Cockpit 217 (license LGPL2.1, http://cockpit-project.org, https://github.com/cockpit-project/cockpit) is a web based server monitoring and management tool. As soon as you run multiple computers and servers for 24h at 365 days you wonder how can you monitor them. Cockpit doesn’t have a lot of dependencies, basically you just need a Linux system that is running systemd as a system and process manager:
sudo pacman -Sy cockpit
The required dependencies are installed automatically. Optionally you need udisks2 (to be replaced with storaged in the future, not yet available in Arch Linux) to show storage information, firewalld to configure the open ports of the firewall and packagekit to show installed and update packages.
sudo pacman -Sy udisks2 firewalld packagekit
If you want to enable the web interface permanently on a central access point server then run the following commands, but the second with your normal user:
sudo pacman -Sy cockpit-dashboard systemctl enable --now cockpit.socket
The cockpit service/web interface is only required on one single/central server. All other remote servers with cockpit installed you can manage with this central instance. There is no need to enable there as well the cockpit.socket. If you connect from the central instance to a remote server it will spin up and down on demand the cockpit functionalities after creating the SSH tunnel.
The web interface is accessible in the browser:
You can replace localhost with the IP address or a domain name. Connecting with a normal IP address of domain name will automatically change the connection to https.
If you use a SSH key with a password make sure that it is identical to the password that you use for the user to login to the central cockpit webfrontend, otherwise single sign in will not work and you always need to type in manually the password to connect to remote machines.
If you have linked multiple servers to your cockpit instance, you should backup the following file:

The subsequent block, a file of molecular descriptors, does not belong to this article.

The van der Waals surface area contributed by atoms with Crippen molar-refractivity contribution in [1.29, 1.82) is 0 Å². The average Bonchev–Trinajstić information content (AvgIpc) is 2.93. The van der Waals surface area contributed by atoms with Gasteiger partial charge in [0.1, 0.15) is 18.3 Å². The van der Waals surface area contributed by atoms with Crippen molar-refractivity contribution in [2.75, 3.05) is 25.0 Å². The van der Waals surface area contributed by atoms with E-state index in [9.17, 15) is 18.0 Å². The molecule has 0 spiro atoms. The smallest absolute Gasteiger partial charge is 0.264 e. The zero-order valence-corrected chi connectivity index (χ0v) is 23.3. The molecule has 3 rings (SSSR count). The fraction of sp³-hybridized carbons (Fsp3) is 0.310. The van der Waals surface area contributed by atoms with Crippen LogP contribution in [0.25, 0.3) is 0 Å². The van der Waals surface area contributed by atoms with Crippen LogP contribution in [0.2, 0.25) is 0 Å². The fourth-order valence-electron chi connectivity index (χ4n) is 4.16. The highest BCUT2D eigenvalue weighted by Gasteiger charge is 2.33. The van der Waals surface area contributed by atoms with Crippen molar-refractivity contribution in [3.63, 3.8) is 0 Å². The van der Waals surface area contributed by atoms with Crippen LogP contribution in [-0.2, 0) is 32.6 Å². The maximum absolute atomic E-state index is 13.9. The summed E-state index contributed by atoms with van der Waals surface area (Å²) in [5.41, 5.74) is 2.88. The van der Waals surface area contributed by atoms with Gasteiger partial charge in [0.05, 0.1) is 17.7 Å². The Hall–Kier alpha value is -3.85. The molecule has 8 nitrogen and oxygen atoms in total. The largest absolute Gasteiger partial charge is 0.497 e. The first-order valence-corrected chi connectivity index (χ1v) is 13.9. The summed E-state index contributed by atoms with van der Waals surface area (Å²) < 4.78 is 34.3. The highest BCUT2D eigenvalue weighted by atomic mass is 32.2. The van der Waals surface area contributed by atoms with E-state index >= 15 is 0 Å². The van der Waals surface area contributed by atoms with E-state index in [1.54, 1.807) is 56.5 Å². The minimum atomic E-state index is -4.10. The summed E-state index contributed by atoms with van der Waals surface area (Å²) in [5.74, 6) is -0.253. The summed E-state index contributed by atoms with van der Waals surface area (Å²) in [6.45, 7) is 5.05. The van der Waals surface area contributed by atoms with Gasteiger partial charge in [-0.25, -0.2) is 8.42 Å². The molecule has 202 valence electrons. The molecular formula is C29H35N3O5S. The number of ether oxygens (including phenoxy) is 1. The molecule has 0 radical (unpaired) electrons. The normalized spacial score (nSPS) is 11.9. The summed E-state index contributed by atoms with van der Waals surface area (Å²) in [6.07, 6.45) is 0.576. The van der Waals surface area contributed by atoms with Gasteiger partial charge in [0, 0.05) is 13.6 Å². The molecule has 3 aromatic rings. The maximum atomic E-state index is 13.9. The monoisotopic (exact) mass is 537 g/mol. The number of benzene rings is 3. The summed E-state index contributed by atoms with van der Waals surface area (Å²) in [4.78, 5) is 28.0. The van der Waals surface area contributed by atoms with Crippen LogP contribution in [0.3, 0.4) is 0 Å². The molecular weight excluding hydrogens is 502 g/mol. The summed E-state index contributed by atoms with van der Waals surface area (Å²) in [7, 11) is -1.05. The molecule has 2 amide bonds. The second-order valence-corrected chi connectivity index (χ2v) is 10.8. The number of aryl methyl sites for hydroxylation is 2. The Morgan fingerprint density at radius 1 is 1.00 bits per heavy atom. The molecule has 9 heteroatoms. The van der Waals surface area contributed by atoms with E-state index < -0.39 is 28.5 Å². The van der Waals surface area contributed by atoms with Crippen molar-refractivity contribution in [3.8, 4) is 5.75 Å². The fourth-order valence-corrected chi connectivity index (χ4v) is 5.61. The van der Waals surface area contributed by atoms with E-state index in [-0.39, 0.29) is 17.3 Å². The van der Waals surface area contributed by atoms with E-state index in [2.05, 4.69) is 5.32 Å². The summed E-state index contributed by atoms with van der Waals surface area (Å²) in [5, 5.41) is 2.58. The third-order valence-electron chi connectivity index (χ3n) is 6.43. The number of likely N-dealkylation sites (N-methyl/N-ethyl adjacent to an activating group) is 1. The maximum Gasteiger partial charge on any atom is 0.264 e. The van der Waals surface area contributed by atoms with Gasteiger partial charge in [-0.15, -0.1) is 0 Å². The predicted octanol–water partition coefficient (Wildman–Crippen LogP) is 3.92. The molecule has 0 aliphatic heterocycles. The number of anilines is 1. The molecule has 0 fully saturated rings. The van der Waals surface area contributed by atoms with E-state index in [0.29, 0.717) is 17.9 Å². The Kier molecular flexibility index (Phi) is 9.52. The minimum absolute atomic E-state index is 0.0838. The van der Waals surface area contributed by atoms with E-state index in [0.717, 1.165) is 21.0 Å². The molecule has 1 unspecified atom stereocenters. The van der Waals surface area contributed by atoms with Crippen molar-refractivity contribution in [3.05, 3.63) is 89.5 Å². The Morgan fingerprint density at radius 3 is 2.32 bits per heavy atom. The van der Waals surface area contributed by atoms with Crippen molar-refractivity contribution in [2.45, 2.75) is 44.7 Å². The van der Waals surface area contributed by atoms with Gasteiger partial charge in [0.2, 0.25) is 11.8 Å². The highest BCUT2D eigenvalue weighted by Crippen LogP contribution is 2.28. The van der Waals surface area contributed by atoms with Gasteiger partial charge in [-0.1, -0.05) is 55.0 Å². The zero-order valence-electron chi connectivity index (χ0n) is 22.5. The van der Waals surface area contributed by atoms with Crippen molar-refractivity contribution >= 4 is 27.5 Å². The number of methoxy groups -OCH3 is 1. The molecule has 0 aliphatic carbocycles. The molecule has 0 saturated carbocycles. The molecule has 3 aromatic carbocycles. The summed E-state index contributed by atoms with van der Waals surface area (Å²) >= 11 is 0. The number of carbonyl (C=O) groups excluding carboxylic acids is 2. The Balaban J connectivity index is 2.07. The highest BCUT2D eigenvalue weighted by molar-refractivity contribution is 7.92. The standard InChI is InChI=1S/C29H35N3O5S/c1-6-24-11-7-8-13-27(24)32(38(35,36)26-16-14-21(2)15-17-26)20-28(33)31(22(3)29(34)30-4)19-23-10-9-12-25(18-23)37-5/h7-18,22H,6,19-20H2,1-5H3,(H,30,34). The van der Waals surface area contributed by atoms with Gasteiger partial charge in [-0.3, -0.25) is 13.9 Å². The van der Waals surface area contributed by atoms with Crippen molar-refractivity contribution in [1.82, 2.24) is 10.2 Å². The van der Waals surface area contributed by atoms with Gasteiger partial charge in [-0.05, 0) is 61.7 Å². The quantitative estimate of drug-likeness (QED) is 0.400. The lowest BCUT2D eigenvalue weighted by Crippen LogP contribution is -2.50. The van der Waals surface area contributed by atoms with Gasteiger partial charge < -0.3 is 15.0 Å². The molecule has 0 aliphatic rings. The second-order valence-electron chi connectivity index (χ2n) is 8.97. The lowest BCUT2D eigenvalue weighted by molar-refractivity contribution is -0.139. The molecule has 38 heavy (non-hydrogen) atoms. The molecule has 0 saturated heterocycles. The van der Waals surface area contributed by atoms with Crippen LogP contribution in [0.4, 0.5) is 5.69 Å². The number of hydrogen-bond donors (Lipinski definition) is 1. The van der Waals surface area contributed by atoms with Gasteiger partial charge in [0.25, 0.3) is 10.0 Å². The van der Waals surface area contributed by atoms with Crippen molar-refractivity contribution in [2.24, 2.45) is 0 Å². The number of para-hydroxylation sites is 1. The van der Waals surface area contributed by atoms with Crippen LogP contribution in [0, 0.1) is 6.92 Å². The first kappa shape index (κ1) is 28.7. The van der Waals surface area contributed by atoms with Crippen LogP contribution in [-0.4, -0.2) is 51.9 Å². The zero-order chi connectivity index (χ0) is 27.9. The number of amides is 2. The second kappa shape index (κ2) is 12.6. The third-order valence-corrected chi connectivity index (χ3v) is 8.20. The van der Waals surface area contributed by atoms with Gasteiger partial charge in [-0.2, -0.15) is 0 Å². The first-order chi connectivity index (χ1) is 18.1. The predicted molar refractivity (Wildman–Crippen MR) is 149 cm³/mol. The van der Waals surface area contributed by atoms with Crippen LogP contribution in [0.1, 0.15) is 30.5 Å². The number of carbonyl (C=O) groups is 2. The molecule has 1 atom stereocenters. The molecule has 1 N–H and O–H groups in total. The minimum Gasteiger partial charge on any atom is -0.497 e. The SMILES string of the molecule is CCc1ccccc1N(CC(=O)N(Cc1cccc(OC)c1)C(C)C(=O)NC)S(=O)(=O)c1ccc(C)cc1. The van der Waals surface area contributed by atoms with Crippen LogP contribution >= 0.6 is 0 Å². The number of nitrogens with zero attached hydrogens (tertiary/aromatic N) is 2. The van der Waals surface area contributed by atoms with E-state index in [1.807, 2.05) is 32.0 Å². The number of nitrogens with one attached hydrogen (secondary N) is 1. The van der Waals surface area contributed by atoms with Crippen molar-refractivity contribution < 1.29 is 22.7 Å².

Let’s Encrypt – Certbot Certificate – Manual
sudo certbot --manual --preferred-challenges dns certonly
Manual procedure example:
- Get temporary FIX IP Address with all Ports (80/443) open and reachable from the internet
- Add this fix IP to all domains
- Add Textrecord for every domain to your domains, wait 1 minutes and then press enter, saved in /etc/letsencrypt/live/DOMAINNAME.com/
- root: rm /etc/cockpit/ws-certs.d/DOMAINNAME.com.cert && cat /etc/letsencrypt/live/DOMAINNAME.com/fullchain.pem /etc/letsencrypt/live/cDOMAINNAME.com/privkey.pem > /etc/cockpit/ws-certs.d/DOMAINNAME.com.cert
Increase Security of Connections
By default cockpit is using gnutls with AES 128bit for compatibility. To increase security, do the following (https://gnutls.org/manual/html_node/Priority-Strings.html#Priority-Strings):
TLS 1.3 will is available since gnutls 3.6. To check, if gnutls works correctly, run:
gnutls-cli --priority SECURE256:-VERS-ALL:+VERS-TLS1.2:-KX-ALL:+ECDHE-RSA:+ECDHE-ECDSA:%COMPAT -l Cipher suites for SECURE256:-VERS-ALL:+VERS-TLS1.2:-KX-ALL:+ECDHE-RSA:+ECDHE-ECDSA:%COMPAT TLS_ECDHE_RSA_AES_256_GCM_SHA384 0xc0, 0x30 TLS1.2 TLS_ECDHE_RSA_CAMELLIA_256_GCM_SHA384 0xc0, 0x8b TLS1.2 TLS_ECDHE_RSA_CHACHA20_POLY1305 0xcc, 0xa8 TLS1.2 TLS_ECDHE_ECDSA_AES_256_GCM_SHA384 0xc0, 0x2c TLS1.2 TLS_ECDHE_ECDSA_CAMELLIA_256_GCM_SHA384 0xc0, 0x87 TLS1.2 TLS_ECDHE_ECDSA_CHACHA20_POLY1305 0xcc, 0xa9 TLS1.2 TLS_ECDHE_ECDSA_AES_256_CCM 0xc0, 0xad TLS1.2 Certificate types: CTYPE-X.509 Protocols: VERS-TLS1.2 Compression: COMP-NULL Elliptic curves: CURVE-SECP384R1, CURVE-SECP521R1 PK-signatures: SIGN-RSA-SHA384, SIGN-ECDSA-SHA384, SIGN-RSA-SHA512, SIGN-ECDSA-SHA512
Even though the above setup looks correct, cockpit didn’t consider the setup. Is this a bug?
2 Factor Authentication
If you want to make the cockpit web interface accessible from the internet, then you should use 2 factor authentication.
Install google-authenticator from AUR:
Then run on the cental cockpit instance server the following command as a normal user and not as root or sudo to generate a secret key.
It is recommended to answer to all security questions with yes.
You will see now a barcode on the terminal. Scan it with the mobile phone.
Write down all the shown security codes in a secure location.
Single Machine Monitoring Tools
There are some system tools than can be really helpful to measure and understand your system.
HDD/SDD: hdparm or iotop
hdparm –direct -tT /dev/XXX
nmap -sP 192.168.1.0/24